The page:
Queen Victoria

About Queen Victoria

Princess Alexandrina Victoria was born in 1819 in Kensington Palace. At the time of her birth, she was fifth in line to the British throne, and by the age of 18, she ascended to the throne and was appointed Queen Victoria. Queen Victoria’s reign was one of the most influential times in British history, and her monarchy lasted more than six decades.

Queen Victoria’s biography notes that she had an arduous childhood and was controlled under the restrictions of the Kensington System, which was developed by the Duke of Kent’s comptroller, Sir John Conroy. The Kensington System was created to manipulate and control Princess Victoria so that Sir Conroy could gain control within the royal family. Despite her isolated and authoritarian childhood, she was strong-willed and resilient thanks to the support and comfort she found in her governess Baroness Lehzen.


Queen Victoria's monarchy lasted more than six decades.

Queen Victoria’s legacy continues today through the output of the Victorian Era. Her interest in governance, culture, and industrial expansion impacted the entire world and continues to influence the British monarchy.

Early Years

Queen Victoria was born as Princess Victoria in 1819. At that time, she was fifth in line to the throne and would spend much of her upbringing in complicated, demanding situations. Though challenging and arduous, Princess Victoria’s childhood shaped her into one of the most renowned monarchs in British history. About eight months after her birth, both her father and grandfather, Prince Edward, the Duke of Kent, and King George III, died in January of 1820, advancing young Princess Victoria’s succession to second in line to the throne.

Princess Victoria’s childhood was authoritarian. Shortly after the death of her husband, the Duchess of Kent, Princess Victoria’s mother, relied on the advice of her advisor Sir John Conroy. Conroy was employed by the Duke of Kent to assist his family. When the Duke of Kent died, Sir John Conroy claimed that he was asked to continue taking care of the duchess and the princess. This gave Conroy the ability to take advantage of the duchess and princess and gain control as a prominent figure in the royal family’s life. Sir John Conroy implemented the “Kensington System,” which was a set of rules and restrictions Conroy used to control and isolate Princess Victoria. The “system,” as it came to be known, made the princess’ childhood miserable due to Conroy’s manipulation and constant surveillance over everything she did.

Princess Victoria showed resilience as she maneuvered her way through the Kensington System. She was strong-willed and found comfort with her governess, Baroness Lehzen. The baroness provided the princess with support and guidance throughout her childhood, and with Baroness Lehzen’s help, Princess Victoria made her way out of the Kensington System, maintaining independence.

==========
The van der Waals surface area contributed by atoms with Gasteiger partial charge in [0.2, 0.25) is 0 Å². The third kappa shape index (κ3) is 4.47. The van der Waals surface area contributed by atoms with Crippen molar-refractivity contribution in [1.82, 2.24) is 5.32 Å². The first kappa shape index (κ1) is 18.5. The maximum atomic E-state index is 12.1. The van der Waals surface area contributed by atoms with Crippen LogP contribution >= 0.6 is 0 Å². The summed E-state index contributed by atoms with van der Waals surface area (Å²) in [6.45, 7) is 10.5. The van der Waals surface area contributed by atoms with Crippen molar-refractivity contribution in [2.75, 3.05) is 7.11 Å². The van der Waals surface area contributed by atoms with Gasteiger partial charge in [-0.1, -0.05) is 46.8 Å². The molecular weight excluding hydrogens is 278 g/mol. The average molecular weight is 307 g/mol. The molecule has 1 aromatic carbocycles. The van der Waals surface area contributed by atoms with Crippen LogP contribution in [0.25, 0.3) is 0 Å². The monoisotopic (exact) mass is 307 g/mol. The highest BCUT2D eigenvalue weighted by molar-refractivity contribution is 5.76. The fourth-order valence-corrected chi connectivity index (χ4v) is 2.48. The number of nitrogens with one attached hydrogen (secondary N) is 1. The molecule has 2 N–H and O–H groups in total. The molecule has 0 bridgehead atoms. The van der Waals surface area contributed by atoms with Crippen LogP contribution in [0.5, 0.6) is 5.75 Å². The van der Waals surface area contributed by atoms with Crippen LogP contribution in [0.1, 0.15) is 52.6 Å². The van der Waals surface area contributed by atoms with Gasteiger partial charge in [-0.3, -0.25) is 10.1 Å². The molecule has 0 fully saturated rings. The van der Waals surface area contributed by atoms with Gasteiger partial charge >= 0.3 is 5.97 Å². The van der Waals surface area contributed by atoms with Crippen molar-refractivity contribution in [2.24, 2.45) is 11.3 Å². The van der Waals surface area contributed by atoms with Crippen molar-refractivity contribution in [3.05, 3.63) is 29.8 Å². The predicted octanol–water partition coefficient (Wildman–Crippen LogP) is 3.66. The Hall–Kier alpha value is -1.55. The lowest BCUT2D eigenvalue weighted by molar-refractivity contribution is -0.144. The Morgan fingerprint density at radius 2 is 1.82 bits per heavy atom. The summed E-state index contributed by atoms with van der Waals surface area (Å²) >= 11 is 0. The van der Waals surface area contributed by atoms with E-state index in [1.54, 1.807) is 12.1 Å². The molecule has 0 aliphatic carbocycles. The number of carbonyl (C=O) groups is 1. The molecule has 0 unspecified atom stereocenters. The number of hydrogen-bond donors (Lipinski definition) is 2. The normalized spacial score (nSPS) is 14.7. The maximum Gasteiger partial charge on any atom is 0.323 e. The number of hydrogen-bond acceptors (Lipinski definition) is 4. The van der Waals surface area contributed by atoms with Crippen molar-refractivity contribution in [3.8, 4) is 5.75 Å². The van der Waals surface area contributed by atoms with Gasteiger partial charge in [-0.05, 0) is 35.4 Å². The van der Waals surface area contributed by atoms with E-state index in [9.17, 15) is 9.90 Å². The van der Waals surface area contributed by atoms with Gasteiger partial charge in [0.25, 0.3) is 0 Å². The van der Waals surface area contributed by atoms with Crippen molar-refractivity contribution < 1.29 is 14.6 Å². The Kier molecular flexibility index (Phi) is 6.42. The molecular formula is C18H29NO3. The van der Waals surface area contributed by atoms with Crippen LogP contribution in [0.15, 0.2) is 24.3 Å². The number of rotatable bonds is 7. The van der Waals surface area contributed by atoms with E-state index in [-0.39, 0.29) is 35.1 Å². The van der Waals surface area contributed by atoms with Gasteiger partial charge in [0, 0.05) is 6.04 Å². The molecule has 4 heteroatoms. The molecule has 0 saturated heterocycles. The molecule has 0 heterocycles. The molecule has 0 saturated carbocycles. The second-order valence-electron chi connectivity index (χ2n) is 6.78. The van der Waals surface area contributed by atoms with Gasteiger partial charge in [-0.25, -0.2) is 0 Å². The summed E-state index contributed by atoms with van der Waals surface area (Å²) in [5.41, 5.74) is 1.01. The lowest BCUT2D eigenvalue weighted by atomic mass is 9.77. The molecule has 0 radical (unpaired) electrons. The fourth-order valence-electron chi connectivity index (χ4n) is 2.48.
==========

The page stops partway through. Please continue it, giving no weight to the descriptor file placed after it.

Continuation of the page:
Queen Victoria's impact would later become known as the Victorian period, an era of cultural and industrial achievements.

Personal Life

The most known components of Queen Victoria’s personal life were her marriage to Prince Albert, her artistic talents, and her dog, Dash. Queen Victoria married her first cousin once removed, Albert, on February 10, 1840, at the chapel at St. James’ Palace. Their marriage was arranged, but over time it grew into a loving partnership, and the two had nine children together. Queen Victoria’s affinity for the arts and culture led to her developing skills in singing and drawing. She took singing lessons from opera singer Luigi Lablache and studied drawing from Richard Westall, who is most known for his portraits of Lord Byron. Most of all, she adored her dog, Dash. Dash was a constant presence in her life, providing companionship and comfort through the triumphs and trials of life. The things she enjoyed in her personal life added depth and humanity to the way she was viewed as a ruler and role model in the monarchy.

Interesting Facts

Queen Victoria was a significant figure in British history. Her reign lasted six decades and she left a profound impact on the British Empire, which later would be recognized as the Victorian Era. Queen Victoria was known for having a range of interests and talents. Here are some interesting facts about Queen Victoria that you may not know:

Her first name was not Victoria. In fact, Queen Victoria was actually born as Alexandrina Victoria. She later opted to use Victoria as her regnal name when she ascended to the throne. Since ancient times, monarchs and popes have opted to use a name other than their given name during their reign. This practice identifies the years of their reign and is also how they are identified in historical texts.